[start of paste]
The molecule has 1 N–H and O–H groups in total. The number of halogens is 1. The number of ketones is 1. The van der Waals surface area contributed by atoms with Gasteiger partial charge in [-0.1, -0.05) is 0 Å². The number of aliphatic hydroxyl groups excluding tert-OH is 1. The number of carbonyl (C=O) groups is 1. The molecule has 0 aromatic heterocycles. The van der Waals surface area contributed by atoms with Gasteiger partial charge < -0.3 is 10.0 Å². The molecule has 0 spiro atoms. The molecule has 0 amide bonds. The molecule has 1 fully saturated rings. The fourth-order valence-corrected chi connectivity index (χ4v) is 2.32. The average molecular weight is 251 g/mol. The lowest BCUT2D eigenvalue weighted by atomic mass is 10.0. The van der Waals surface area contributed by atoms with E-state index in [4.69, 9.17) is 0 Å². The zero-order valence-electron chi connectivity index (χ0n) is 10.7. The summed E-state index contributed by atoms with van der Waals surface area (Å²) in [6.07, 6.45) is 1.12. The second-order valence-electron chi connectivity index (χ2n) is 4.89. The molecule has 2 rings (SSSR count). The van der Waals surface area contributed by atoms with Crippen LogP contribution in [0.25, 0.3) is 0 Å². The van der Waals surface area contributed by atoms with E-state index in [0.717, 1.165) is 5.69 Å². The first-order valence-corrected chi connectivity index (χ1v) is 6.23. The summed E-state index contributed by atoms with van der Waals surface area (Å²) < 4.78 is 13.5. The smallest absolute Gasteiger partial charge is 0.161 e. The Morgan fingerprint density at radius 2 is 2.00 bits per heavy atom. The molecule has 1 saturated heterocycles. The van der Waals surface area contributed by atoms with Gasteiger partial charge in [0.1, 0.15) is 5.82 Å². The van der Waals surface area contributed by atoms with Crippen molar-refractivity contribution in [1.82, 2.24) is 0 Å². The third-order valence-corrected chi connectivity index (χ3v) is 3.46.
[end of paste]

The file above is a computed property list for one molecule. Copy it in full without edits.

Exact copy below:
The molecule has 1 N–H and O–H groups in total. The number of halogens is 1. The number of ketones is 1. The van der Waals surface area contributed by atoms with Gasteiger partial charge in [-0.1, -0.05) is 0 Å². The number of aliphatic hydroxyl groups excluding tert-OH is 1. The number of carbonyl (C=O) groups is 1. The molecule has 0 aromatic heterocycles. The van der Waals surface area contributed by atoms with Gasteiger partial charge < -0.3 is 10.0 Å². The molecule has 0 spiro atoms. The molecule has 0 amide bonds. The molecule has 1 fully saturated rings. The fourth-order valence-corrected chi connectivity index (χ4v) is 2.32. The average molecular weight is 251 g/mol. The lowest BCUT2D eigenvalue weighted by atomic mass is 10.0. The van der Waals surface area contributed by atoms with E-state index in [4.69, 9.17) is 0 Å². The zero-order valence-electron chi connectivity index (χ0n) is 10.7. The summed E-state index contributed by atoms with van der Waals surface area (Å²) in [6.07, 6.45) is 1.12. The second-order valence-electron chi connectivity index (χ2n) is 4.89. The molecule has 2 rings (SSSR count). The van der Waals surface area contributed by atoms with Crippen LogP contribution in [0.25, 0.3) is 0 Å². The van der Waals surface area contributed by atoms with E-state index in [0.717, 1.165) is 5.69 Å². The first-order valence-corrected chi connectivity index (χ1v) is 6.23. The summed E-state index contributed by atoms with van der Waals surface area (Å²) < 4.78 is 13.5. The smallest absolute Gasteiger partial charge is 0.161 e. The Morgan fingerprint density at radius 2 is 2.00 bits per heavy atom. The molecule has 1 saturated heterocycles. The van der Waals surface area contributed by atoms with Gasteiger partial charge in [0.1, 0.15) is 5.82 Å². The van der Waals surface area contributed by atoms with Crippen molar-refractivity contribution in [1.82, 2.24) is 0 Å². The third-order valence-corrected chi connectivity index (χ3v) is 3.46.